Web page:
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Re: Fw: Chichester's Calculations ( Sine-Cosine method)
From: Gary LaPook
Date: 2008 Dec 10, 02:47 -0800

```

I decided to work the same example using the standard Sine- Cosine
method to compare it to the Haversine-Cosine method. I discovered that
it takes fewer table entries and additions than does the Haversine
method so I do not know why that method became the prefered method, any
ideas?

I am posting and example of this computation. I am also attaching a PDF
of it to ensure that the format doesn't become corrupted.

﻿The normal formulas for computing Hc and azimuth are:

sin Hc = sin Lat  sin Dec + cos Lat cos Dec cos LHA

and

sin Z = (sin LHA cos Dec)/ cos Hc

rearranged to the more convenient
sin Z = sin LHA cos Dec sec Hc

These can be solved using logarithms  using this format:

Hc
Az

Lat _________  log sin Lat   ________  log cos Lat  __________
Dec _________ log sin Dec  + ______  log cos Dec  _________ log cos Dec
________
LHA  _______ >>>>>>>>>>>>>>>   log cos LHA + _______  log sin LHA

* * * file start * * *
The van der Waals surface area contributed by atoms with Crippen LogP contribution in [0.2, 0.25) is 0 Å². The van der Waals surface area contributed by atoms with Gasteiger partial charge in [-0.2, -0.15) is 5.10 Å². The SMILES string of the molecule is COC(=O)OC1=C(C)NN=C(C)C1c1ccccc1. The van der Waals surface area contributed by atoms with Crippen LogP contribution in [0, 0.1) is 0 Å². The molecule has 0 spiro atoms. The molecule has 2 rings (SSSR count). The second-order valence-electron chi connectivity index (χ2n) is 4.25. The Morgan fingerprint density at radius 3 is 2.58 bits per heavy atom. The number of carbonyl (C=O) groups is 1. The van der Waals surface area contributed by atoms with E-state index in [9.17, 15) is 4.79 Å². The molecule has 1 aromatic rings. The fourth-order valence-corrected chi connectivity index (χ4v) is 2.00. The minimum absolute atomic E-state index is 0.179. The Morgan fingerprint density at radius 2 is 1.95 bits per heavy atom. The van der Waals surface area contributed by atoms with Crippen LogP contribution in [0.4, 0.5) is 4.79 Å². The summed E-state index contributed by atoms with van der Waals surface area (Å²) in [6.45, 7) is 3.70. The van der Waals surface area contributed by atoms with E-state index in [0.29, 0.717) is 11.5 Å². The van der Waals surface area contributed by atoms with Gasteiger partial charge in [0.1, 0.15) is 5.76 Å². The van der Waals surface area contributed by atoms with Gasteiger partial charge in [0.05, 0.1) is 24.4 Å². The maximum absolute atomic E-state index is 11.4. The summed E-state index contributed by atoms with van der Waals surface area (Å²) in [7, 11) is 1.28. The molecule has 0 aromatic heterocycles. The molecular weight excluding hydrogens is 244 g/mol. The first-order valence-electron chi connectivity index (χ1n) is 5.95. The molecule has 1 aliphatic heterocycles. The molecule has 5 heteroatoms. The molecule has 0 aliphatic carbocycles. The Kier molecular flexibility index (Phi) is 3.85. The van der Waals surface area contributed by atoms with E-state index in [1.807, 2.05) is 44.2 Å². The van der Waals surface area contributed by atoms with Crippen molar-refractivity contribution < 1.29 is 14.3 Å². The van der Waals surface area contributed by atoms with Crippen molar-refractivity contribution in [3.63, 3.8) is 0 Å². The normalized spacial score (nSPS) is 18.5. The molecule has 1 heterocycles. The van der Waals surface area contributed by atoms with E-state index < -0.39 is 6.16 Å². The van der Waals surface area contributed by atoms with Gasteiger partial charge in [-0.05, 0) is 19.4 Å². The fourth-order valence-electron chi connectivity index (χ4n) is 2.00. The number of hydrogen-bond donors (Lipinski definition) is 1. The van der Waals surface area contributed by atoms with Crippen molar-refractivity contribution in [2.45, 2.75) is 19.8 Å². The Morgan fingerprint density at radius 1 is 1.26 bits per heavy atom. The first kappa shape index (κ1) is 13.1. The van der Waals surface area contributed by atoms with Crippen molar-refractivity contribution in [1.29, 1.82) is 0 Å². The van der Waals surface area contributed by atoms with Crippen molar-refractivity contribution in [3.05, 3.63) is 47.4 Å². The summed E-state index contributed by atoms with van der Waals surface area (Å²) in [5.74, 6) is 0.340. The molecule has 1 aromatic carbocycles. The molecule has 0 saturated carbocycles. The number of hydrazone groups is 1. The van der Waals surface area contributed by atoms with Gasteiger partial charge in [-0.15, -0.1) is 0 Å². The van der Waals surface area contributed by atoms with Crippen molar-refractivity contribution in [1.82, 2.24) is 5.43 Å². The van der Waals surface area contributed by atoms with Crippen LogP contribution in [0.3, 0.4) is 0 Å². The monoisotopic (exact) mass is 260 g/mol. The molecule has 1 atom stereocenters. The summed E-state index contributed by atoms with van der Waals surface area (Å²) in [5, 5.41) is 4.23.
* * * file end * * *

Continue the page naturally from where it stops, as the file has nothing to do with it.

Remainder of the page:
_______

_________                         _________

inv log    ________         inv log
__________
+

.........................>>> ___________

Hc _______________<<<<<<<..................inv sin    _________

......................................................>>>>>>>>>
>>>>>>log sec Hc +  _______

Z
_________________<<<<<<<<<..................................................inv
log sin __________

----------------------------------------------------------------------------------------------------------

Using Chichester's numbers:

Hc                                                      Az

Lat 37-08.5 N_  log sin Lat    9.78088____ log cos Lat
9.90154______
Dec 08-02 N__ log sin Dec  +9.14535___ log cos Dec   9.99572______ log